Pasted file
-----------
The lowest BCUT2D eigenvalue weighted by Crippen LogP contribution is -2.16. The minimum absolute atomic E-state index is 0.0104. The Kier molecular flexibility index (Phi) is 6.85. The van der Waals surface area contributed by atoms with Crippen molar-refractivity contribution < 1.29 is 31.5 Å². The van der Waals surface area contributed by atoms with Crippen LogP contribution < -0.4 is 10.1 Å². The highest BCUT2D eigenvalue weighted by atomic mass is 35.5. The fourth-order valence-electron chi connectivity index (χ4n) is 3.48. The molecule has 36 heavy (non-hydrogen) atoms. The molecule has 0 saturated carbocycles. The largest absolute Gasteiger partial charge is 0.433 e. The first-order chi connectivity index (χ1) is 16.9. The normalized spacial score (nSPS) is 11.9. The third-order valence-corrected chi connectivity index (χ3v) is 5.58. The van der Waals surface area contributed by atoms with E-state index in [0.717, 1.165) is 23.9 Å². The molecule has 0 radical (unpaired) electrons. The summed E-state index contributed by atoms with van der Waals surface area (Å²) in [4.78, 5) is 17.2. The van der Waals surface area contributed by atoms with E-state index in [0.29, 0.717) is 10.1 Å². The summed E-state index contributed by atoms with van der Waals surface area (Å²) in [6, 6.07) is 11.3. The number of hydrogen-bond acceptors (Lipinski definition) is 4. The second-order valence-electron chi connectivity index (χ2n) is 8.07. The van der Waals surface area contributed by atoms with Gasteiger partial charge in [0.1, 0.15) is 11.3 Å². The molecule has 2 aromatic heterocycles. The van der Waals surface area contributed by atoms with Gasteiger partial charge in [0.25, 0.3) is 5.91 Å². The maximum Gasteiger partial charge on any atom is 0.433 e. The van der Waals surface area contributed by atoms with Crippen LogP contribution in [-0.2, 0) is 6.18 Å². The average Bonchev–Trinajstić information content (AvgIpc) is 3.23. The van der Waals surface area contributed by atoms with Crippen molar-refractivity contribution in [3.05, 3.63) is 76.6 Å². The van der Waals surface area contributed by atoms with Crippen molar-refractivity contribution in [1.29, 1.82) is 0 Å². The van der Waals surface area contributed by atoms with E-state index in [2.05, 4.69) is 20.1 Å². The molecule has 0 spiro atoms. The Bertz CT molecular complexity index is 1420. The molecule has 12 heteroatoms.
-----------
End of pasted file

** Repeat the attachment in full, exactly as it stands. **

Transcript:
The lowest BCUT2D eigenvalue weighted by Crippen LogP contribution is -2.16. The minimum absolute atomic E-state index is 0.0104. The Kier molecular flexibility index (Phi) is 6.85. The van der Waals surface area contributed by atoms with Crippen molar-refractivity contribution < 1.29 is 31.5 Å². The van der Waals surface area contributed by atoms with Crippen LogP contribution < -0.4 is 10.1 Å². The highest BCUT2D eigenvalue weighted by atomic mass is 35.5. The fourth-order valence-electron chi connectivity index (χ4n) is 3.48. The molecule has 36 heavy (non-hydrogen) atoms. The molecule has 0 saturated carbocycles. The largest absolute Gasteiger partial charge is 0.433 e. The first-order chi connectivity index (χ1) is 16.9. The normalized spacial score (nSPS) is 11.9. The third-order valence-corrected chi connectivity index (χ3v) is 5.58. The van der Waals surface area contributed by atoms with E-state index in [0.717, 1.165) is 23.9 Å². The molecule has 0 radical (unpaired) electrons. The summed E-state index contributed by atoms with van der Waals surface area (Å²) in [4.78, 5) is 17.2. The van der Waals surface area contributed by atoms with E-state index in [0.29, 0.717) is 10.1 Å². The summed E-state index contributed by atoms with van der Waals surface area (Å²) in [6, 6.07) is 11.3. The number of hydrogen-bond acceptors (Lipinski definition) is 4. The second-order valence-electron chi connectivity index (χ2n) is 8.07. The van der Waals surface area contributed by atoms with Gasteiger partial charge in [0.1, 0.15) is 11.3 Å². The molecule has 2 aromatic heterocycles. The van der Waals surface area contributed by atoms with Gasteiger partial charge in [0.25, 0.3) is 5.91 Å². The maximum Gasteiger partial charge on any atom is 0.433 e. The van der Waals surface area contributed by atoms with Crippen LogP contribution in [-0.2, 0) is 6.18 Å². The average Bonchev–Trinajstić information content (AvgIpc) is 3.23. The van der Waals surface area contributed by atoms with Crippen molar-refractivity contribution in [3.05, 3.63) is 76.6 Å². The van der Waals surface area contributed by atoms with Crippen molar-refractivity contribution in [1.29, 1.82) is 0 Å². The van der Waals surface area contributed by atoms with E-state index in [2.05, 4.69) is 20.1 Å². The molecule has 0 spiro atoms. The Bertz CT molecular complexity index is 1420. The molecule has 12 heteroatoms.